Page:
At 7:25 a.m. Karachi time, on the morning of June 17, 1937, Amelia and Fred took off from Karachi on a 1,390 mile flight across India bound for Calcutta.
For the first part of the flight low clouds hung about but slowly began to disappear as the Electra drew near the Sind Desert. As they reached the desert a southerly wind began whipping sand into the air obscuring the ground from view. "We flew along until ridges grew into mountains and poked their dark backs like sharks through a yellow sea. These acted as a barrier to the sand, and the air cleared somewhat, so we could again see what we were flying over - dry river beds, a few roads connecting villages, and then a railroad."
At around 5,000 feet, black eagles swooped in for a visit, "they soared about us lazily, oblivious of the Electra and giving its pilot some very bad moments. How they managed to miss the plane I do not know."
Crossing Central India, Amelia made note of the cultivation below that "appeared like tiles of green and brown and gold, each framed with tiny channels brimming with irrigation water, silver or golden threads reflecting the pale sky or glinting sunshine."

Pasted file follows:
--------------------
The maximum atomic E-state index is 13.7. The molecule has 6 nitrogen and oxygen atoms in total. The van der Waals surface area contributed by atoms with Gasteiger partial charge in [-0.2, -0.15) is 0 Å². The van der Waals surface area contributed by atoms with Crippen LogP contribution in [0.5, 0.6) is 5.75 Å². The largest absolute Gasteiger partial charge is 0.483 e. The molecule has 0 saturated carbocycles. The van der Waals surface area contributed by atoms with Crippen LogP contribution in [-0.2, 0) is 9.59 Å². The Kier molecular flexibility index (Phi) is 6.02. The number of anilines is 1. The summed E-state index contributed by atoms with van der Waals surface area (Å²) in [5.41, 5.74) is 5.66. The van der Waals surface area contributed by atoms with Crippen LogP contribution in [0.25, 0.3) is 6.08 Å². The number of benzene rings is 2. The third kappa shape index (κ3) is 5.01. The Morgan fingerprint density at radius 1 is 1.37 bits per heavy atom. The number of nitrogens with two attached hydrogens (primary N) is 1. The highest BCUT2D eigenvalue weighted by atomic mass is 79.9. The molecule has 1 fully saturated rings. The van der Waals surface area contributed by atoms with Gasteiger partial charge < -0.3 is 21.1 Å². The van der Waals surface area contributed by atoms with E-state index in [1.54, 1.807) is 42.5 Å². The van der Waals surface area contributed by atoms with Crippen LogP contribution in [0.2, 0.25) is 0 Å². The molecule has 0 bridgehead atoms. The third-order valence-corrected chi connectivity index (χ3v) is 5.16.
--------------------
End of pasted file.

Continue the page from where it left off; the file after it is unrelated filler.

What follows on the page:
Eventually the fliers passed by Allahabad, which sat on the Ganges River; behind Allahabad were mountains and here to greet the fliers were severe rainstorms which blocked their way. Amelia decided to fly between the storms but was met with air currents that shot the plain up a thousand feet while she vainly tried to push the nose down. Suddenly rain engulfed the aircraft and the knowledge that from then on Amelia would have to give squalls more distance.
A hundred miles out from Calcutta scenery began changing to thick green vegetation; "just before we reached the airdrome, more rain caught up with us. When we landed the plane ran through a waterlogged part of the field, throwing up a tremendous cloud of spray which, observers told me afterwards, completely blotted us from view. Soon again there was sunshine, and servicing of plane and personnel commenced promptly on the concrete apron."
After her disappearance, letters and postcards sent by Amelia continued to arrive. Her husband, George Putnam, received one she had sent from her time in India which read: "I wish you were here. So many things you would enjoy. ... Perhaps someday we can fly together to some of the remote places of the world - just for fun."
AE shortly after her arrival in Calcutta.
St. Louis Post Dispatch, Thursday, June 17, 1937
Buffalo Evening News, Thursday, June 17, 1937